It seems that the theme of the album is a comparison between ancient Rome at the cusp of collapse and modern America. Is that accurate? If so, would you like to elaborate?
Yeah, sure… Back From Being Gone is a concept album anchored by a suite of "epic" sociopolitical songs called The Anabasis Suite. (that would be “Rome,” “Vikings,” and “Egypt.”) The songs of The Anabasis Suite are based upon three great ancient civilizations - the Roman the Norse and the Egyptian - and attempts to tell the story of and also comment upon how "simple men thrown upon the stage" of history, through their selfish actions, had affected the lives of the people living along the malls, along the fjords and along the Nile under their rule. In the process, we hoped to hold a mirror up to our own lives (microcosm) and our relationships with our respective societies and governments (macrocosm). There’s no way I could have put this kind of concept together without the brilliant writing and meticulous research of my writing partner and very close friend, George Andrade.
Who would you see as your musical influences?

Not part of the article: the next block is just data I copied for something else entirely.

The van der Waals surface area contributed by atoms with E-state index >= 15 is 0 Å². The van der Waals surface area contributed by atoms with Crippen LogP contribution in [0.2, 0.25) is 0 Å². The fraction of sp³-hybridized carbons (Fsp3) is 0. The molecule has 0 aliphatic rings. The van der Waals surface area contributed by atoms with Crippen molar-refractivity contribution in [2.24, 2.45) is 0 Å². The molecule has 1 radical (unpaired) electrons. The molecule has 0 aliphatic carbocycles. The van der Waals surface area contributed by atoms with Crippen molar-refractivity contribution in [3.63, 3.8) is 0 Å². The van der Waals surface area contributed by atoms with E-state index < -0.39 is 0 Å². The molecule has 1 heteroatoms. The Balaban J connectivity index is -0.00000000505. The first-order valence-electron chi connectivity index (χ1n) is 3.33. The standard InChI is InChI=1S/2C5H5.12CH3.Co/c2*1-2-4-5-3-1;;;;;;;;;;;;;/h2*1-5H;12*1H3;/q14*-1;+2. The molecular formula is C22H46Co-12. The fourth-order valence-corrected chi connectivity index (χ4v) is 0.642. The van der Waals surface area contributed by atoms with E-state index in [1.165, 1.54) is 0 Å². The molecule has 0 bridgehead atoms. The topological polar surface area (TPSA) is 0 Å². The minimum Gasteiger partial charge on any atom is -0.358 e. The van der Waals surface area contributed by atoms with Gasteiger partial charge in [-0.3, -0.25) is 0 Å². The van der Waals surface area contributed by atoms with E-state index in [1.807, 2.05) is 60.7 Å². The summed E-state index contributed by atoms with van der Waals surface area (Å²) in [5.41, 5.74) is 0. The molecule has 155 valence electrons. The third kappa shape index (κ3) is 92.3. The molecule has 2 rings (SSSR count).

Iron Maiden, Spock’s Beard, Judas Priest, Dream Theater, The Flower Kings, Neal Morse
What's ahead for you?
Well, we’re already working on demos for album number two, which will not be a conceptual piece. We thought we’d free ourselves from the confines of writing a concept album and stretch out a bit with a collection of songs. Some demos are already finished and work is progressing very nicely.
I know artists hate to have their music pigeonholed or labeled, but how would you describe your music?
Well, I’d call it somewhat heavy melodic progressive rock. It is what it is. We tried to avoid clichés and just write what came out. What came out is a blend of metal and progressive rock and maybe even a touch of pop here and there.
Are there musicians with whom you would like to play with in the future?
In the past I have had the good fortune of working with a lot of great people in the progressive rock community. Me and some friends of mine released a charity CD in 2005 called “The Tsunami Projekt” and I had the good fortune of meeting some really great people back then, including Mark McCrite (Rocket Scientists), Neal Morse (Transatlantic) and Nick D’Virgilio (Spock’s Beard, Tears For Fears), Tom and John Galgano (Izz), Paul Adrian Villareal (Suncaged), among others. I’m hoping to invite some of those people, as well as a few other cool guests from the prog rock scene to play on the next album.
Do you think that illegal downloading of music is a help or hindrance to the careers of musicians?
It’s killing the music business.
In a related question, how do you feel about fans recording shows and trading them?
I think that’s up to each band whether or not they want to allow it. This isn’t quite the same as illegal downloading, because bootlegging has been going on for many, many years and it never had the destructive force of today’s CD pirating.